Fourthly, interactions, spaces, scales, and the actors that move between and within them are uneven and unequal, bearing imprints of history. We must therefore acknowledge political economy and historical power relations. Considering living law as the outcome of historical struggles between unequal participants reflects Gramsci’s idea of ‘hegemony’ as a process between purposeful movements from above and below.9 For Merry, within these hegemonic processes, ‘translators’ negotiate between communities, formal standards and institutional openings — resonant frames might insufficiently confront existing practices, while non-resonant frames might be too challenging.10 ‘Local’ and ‘global’ go ‘beyond spatial referents’, with local implying ‘recalcitrant particularity’ and global ‘cosmopolitan awareness’.11 Legal pluralism imagines, instead, ‘multisited’ categories without unidirectional global-local or local-global causality:12 not only is state-based law pluralised, but plural norms are legalised and institutionalised. Both processes can swing from cooption by elite interests in hegemonic processes to recognition of alternative claims; the same norms can be relied on for different understandings of law and divergent framings reflecting contrasting historical moments. Gramsci viewed law within a ‘historical bloc’, a ‘discordant ensemble of (…) social relations’ that, in its material base and superstructure,13 contain ‘truce lines’ of past struggles.14 Similarly, Merry recognises ‘a temporal dimension’ to actor and movement mobilisation, whereby ‘knowledge about the world develops slowly’.15

Rather than offering particular methods, pluralism is an orientation that does not privilege state-based law, but still recognises the influence of state-based norms and institutional openings in actor-movement strategies, and the state’s porous nature, the plural actors that constitute its different faces and speak on its behalf in different settings.

In acknowledging actors cannot escape physical or normative contexts, legal pluralism could help recognise climate change as a material factor and a source of socio-legal norms (our responses to climatic changes) affecting rights’ lived reality. This introduces an ecological dimension to legal pluralism — norms are socially and materially co-produced by unequal (human and non-human) actors in multi-scalar, semi-autonomous socio-ecological fields. Epistemic communities and socio-political constructions of science — scientific pluralism — thus muddy the waters further. Climate change permeates all socio-ecological fields, with overlapping norms and institutions refracting this permeation; thus, legal pluralism could be vital in exploring tensions between rights’ universalist aspirations and their context-dependent realisation under climatic changes.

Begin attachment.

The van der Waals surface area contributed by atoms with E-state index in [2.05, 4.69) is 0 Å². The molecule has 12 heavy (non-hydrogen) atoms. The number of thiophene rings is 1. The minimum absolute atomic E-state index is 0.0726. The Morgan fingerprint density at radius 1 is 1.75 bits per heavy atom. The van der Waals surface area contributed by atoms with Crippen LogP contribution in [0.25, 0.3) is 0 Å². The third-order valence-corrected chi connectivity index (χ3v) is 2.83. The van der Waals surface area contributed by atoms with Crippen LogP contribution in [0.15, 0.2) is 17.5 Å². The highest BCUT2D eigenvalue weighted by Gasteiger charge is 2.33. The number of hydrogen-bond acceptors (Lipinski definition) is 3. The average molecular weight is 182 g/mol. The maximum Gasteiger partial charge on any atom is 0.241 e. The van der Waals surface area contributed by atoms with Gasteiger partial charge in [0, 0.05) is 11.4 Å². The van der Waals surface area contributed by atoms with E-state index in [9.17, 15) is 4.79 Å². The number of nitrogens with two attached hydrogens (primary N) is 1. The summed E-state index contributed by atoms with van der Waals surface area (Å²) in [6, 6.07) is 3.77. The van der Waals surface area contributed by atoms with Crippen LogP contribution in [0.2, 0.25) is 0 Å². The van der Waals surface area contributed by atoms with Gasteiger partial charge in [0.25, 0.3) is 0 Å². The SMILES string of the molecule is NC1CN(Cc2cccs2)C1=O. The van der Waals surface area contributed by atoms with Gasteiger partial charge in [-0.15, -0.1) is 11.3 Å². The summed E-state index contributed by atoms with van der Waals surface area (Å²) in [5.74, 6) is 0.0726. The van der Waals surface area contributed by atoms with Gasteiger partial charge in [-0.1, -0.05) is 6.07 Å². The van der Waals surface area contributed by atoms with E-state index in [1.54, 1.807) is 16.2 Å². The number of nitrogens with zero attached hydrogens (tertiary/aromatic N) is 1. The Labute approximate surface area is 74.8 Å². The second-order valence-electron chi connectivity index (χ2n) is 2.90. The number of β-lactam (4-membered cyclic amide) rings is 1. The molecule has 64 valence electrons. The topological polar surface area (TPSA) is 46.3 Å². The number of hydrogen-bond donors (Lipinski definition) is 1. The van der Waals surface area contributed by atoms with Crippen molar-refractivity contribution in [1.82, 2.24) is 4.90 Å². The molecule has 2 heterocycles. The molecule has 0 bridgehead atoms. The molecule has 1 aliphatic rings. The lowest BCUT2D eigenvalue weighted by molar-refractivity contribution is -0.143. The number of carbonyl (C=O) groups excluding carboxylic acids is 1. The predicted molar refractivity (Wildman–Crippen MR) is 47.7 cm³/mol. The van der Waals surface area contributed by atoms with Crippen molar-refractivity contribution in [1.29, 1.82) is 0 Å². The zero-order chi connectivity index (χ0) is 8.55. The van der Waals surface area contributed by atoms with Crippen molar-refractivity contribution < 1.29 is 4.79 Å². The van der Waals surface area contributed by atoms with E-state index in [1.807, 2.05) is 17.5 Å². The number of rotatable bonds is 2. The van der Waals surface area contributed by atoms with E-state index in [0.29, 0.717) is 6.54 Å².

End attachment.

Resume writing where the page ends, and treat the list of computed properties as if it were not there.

3 Climate Justice

3.1 The ‘First Wave’: Roots of Climate Justice

Climate justice is a transnational discourse of plural conceptions of climate change and justice from below that compete in hegemonic processes at multiple, overlapping scales. A legal pluralist analysis helps demonstrate this in how actors vernacularise and disaggregate internationalist, statist climate narratives, meeting them, firstly, at the global level, but becoming increasingly multi-scalar and future-orientated.

Based on Scholsberg and Collins,16 climate justice encompasses three converging discursive spaces populated by different interpretations: academic debates, state-NGO policy arenas, and movements springing partly from North American ‘environmental justice’ movements. Thus, Indian ‘activist-scholars’ helped popularise the term17 influenced by environmental justice, alongside ‘a concerted effort’ by certain Southern states to recognise differentiated historical responsibilities.18 Academic discourses often focus on applying existing justice principles and rights to climate change.19 While many environmental and climate justice movements are ‘made up largely of assertions of various rights’,20 Schlosberg suggests academic definitions are ‘too detached from (…) movements that use the idea;’ in practice, both ‘discourses of justice’ and ‘experiences (…) of injustice, inform how the concept is used’.21 Discourses of justice and injustice blend dialectically with normative and institutional openings at inter- and intra-state scales, including legal norms of the UN Framework Convention on Climate Change (UNFCCC) and rights. This characterised both the ‘first wave’ of climate interest in the early 1990s (when the UNFCCC was signed) and the ‘second wave’ in the late 2000s, represented by the Intergovernmental Panel on Climate Change (IPCC) and high-profile UNFCCC Conferences of the Parties (COPs).